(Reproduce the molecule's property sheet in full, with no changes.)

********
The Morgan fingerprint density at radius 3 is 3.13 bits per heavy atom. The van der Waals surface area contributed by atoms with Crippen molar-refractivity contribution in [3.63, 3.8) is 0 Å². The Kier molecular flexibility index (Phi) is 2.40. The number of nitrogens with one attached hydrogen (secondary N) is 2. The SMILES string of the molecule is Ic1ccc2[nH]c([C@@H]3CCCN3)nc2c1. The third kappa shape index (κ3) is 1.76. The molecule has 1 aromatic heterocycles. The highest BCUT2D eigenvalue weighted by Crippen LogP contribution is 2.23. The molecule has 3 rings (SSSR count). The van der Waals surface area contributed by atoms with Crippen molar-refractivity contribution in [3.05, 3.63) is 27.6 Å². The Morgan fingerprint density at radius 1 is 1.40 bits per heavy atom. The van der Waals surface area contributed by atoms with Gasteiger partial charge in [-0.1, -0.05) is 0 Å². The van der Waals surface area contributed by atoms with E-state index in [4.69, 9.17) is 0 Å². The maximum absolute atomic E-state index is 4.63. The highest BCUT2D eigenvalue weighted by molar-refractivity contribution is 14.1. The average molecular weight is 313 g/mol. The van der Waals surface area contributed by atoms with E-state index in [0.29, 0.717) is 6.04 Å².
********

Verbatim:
The Morgan fingerprint density at radius 3 is 3.13 bits per heavy atom. The van der Waals surface area contributed by atoms with Crippen molar-refractivity contribution in [3.63, 3.8) is 0 Å². The Kier molecular flexibility index (Phi) is 2.40. The number of nitrogens with one attached hydrogen (secondary N) is 2. The SMILES string of the molecule is Ic1ccc2[nH]c([C@@H]3CCCN3)nc2c1. The third kappa shape index (κ3) is 1.76. The molecule has 1 aromatic heterocycles. The highest BCUT2D eigenvalue weighted by Crippen LogP contribution is 2.23. The molecule has 3 rings (SSSR count). The van der Waals surface area contributed by atoms with Crippen molar-refractivity contribution in [3.05, 3.63) is 27.6 Å². The Morgan fingerprint density at radius 1 is 1.40 bits per heavy atom. The van der Waals surface area contributed by atoms with Gasteiger partial charge in [-0.1, -0.05) is 0 Å². The van der Waals surface area contributed by atoms with E-state index in [4.69, 9.17) is 0 Å². The maximum absolute atomic E-state index is 4.63. The highest BCUT2D eigenvalue weighted by molar-refractivity contribution is 14.1. The average molecular weight is 313 g/mol. The van der Waals surface area contributed by atoms with E-state index in [0.29, 0.717) is 6.04 Å².